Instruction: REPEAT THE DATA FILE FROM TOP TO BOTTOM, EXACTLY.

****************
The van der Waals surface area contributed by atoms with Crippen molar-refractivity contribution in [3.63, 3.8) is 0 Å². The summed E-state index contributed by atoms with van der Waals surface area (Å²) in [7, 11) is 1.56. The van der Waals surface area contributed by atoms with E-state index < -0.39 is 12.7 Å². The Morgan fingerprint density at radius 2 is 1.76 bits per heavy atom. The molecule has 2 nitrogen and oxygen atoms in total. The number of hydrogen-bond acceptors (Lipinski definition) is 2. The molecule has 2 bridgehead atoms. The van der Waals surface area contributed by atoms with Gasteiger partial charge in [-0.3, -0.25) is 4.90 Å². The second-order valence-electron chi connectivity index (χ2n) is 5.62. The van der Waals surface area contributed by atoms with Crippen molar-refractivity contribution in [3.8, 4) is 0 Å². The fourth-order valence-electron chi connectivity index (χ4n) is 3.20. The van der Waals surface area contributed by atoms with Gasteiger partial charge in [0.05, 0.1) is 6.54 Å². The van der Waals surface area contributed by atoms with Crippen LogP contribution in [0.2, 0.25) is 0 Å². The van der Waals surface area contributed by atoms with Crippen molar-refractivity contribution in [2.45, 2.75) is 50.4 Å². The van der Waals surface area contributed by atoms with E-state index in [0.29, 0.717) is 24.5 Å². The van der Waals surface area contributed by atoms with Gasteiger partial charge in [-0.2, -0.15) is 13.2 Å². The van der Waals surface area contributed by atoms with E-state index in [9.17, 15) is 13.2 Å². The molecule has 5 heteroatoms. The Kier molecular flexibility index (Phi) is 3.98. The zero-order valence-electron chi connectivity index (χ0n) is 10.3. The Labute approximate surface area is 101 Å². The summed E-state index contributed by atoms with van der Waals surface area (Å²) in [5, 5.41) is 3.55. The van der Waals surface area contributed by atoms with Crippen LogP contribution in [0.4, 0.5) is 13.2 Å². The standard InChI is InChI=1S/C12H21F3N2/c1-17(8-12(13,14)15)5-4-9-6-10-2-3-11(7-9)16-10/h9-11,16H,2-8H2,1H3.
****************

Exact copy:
The van der Waals surface area contributed by atoms with Crippen molar-refractivity contribution in [3.63, 3.8) is 0 Å². The summed E-state index contributed by atoms with van der Waals surface area (Å²) in [7, 11) is 1.56. The van der Waals surface area contributed by atoms with E-state index < -0.39 is 12.7 Å². The Morgan fingerprint density at radius 2 is 1.76 bits per heavy atom. The molecule has 2 nitrogen and oxygen atoms in total. The number of hydrogen-bond acceptors (Lipinski definition) is 2. The molecule has 2 bridgehead atoms. The van der Waals surface area contributed by atoms with Gasteiger partial charge in [-0.3, -0.25) is 4.90 Å². The second-order valence-electron chi connectivity index (χ2n) is 5.62. The van der Waals surface area contributed by atoms with Crippen molar-refractivity contribution in [3.8, 4) is 0 Å². The fourth-order valence-electron chi connectivity index (χ4n) is 3.20. The van der Waals surface area contributed by atoms with Gasteiger partial charge in [0.05, 0.1) is 6.54 Å². The van der Waals surface area contributed by atoms with Crippen LogP contribution in [0.2, 0.25) is 0 Å². The van der Waals surface area contributed by atoms with Crippen molar-refractivity contribution in [2.45, 2.75) is 50.4 Å². The van der Waals surface area contributed by atoms with E-state index in [0.29, 0.717) is 24.5 Å². The van der Waals surface area contributed by atoms with Gasteiger partial charge in [-0.2, -0.15) is 13.2 Å². The van der Waals surface area contributed by atoms with E-state index in [9.17, 15) is 13.2 Å². The molecule has 5 heteroatoms. The Kier molecular flexibility index (Phi) is 3.98. The zero-order valence-electron chi connectivity index (χ0n) is 10.3. The Labute approximate surface area is 101 Å². The summed E-state index contributed by atoms with van der Waals surface area (Å²) in [5, 5.41) is 3.55. The van der Waals surface area contributed by atoms with Crippen LogP contribution in [0.4, 0.5) is 13.2 Å². The standard InChI is InChI=1S/C12H21F3N2/c1-17(8-12(13,14)15)5-4-9-6-10-2-3-11(7-9)16-10/h9-11,16H,2-8H2,1H3.